I’m a parent – let my child OUTSIDE at school!

17 February 2011 · 7 comments

in Health & Wellbeing, Interesting Issues & Hot Topics, Whole School

With all the snow that’s fallen on Scotland so far this winter, I’ve found myself jumping from one side of the fence to another over outdoor matters. I’ve had queries from schools and teachers who’ve received complaints from parents because they’ve allowed children outside when it’s cold and snowy. And I’ve also had conversations with highly frustrated parents whose children have not been allowed out to play or work by school staff.

It would appear that some adults have fixed mindsets over this matter, regardless of their role or status. The question, thus arises, whether this has to be the case or is change possible? Can we move to a more flexible mindset that allows for a little tolerance and understanding of the issues involved?

We cannot change the way others think and feel. But there are things we can do to help others see things from a different perspective. We can role model. We can be advocates. We can be Very Helpful People.

This post is for any parent or carer who is in the situation where they wish to support their school in taking learning and play outdoors. I do not have answers but some of the suggestions below may help.

If you already do a lot outdoors with your child, then you have a great deal to offer the school in terms of supporting outdoor activities. You will have a good understanding of the things your child learns when he or she is outside. Your child will be used to being outdoors and you will have a very good idea of the sorts of things that a child of the same age enjoys. You will also know about the local outdoor places that the school may visit and use.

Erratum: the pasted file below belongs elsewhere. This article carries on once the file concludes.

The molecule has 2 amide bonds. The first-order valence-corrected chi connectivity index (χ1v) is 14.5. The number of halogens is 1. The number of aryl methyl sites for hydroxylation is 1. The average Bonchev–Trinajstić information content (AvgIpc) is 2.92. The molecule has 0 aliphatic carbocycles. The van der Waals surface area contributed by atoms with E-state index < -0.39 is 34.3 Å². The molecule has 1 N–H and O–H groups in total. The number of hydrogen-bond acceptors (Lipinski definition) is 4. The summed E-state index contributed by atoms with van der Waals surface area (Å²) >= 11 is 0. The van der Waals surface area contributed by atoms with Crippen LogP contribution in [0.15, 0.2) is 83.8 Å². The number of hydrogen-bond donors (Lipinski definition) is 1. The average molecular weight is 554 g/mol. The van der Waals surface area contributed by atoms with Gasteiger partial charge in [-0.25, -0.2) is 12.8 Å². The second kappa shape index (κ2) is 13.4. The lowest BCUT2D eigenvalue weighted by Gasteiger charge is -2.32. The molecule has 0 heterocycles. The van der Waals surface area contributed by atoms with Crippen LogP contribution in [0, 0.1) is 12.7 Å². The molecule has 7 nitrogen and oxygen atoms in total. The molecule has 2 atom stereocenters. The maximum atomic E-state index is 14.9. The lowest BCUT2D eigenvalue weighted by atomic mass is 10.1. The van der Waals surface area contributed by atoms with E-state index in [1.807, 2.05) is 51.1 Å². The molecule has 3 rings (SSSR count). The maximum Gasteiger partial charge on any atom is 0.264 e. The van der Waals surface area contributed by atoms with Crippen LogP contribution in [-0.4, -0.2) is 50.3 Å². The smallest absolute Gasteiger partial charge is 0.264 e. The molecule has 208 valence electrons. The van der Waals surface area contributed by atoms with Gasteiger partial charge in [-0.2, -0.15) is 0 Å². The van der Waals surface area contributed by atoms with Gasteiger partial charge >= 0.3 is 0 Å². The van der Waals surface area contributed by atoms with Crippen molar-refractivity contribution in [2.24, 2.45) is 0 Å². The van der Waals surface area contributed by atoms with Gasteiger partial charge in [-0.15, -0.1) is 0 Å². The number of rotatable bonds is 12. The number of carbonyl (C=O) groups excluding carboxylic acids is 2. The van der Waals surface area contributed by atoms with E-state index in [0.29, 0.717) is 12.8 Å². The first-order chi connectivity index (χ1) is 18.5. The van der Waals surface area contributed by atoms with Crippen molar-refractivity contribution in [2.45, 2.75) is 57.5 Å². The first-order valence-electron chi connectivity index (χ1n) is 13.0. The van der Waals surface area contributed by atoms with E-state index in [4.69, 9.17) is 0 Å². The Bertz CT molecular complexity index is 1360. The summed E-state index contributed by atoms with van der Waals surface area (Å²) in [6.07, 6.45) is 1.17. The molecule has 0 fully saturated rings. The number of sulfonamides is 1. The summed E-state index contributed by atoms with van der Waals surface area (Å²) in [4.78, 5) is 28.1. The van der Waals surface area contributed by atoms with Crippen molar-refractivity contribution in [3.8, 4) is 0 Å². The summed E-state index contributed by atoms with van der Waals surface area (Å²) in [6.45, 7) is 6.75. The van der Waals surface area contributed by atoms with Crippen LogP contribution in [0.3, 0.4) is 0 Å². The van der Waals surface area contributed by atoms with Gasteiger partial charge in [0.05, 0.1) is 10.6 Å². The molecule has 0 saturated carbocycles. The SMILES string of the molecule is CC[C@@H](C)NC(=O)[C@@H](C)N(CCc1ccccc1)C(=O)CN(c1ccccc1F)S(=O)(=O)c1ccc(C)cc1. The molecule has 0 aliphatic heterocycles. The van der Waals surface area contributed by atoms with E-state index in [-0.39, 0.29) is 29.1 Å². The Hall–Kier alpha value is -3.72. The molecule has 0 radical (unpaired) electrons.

Find other parents who share your beliefs and desire to see more learning happen outside. Having a friend for a bit of mutual support can help especially at the start.

Schools are very busy places. Be kind and helpful. Work hard at gaining the trust and respect of staff. If your child attends a large school then make sure  staff know you for all the right reasons. If they know and trust you, then they are more likely to listen to you. If you have time, then get your Disclosure check (or your country’s equivalent) and volunteer to assist with outdoor activities such as trips off-site or outdoor play in pre-school.

At parent’s night when you meet your child’s teacher, ask about the outdoor activities that are being covered in all curriculum areas and what benefits they have observed when doing this. This may put some teacher’s on the spot so be prepared. Tell them about this website and other ones you’ve come across that have lots of ideas and suggestions.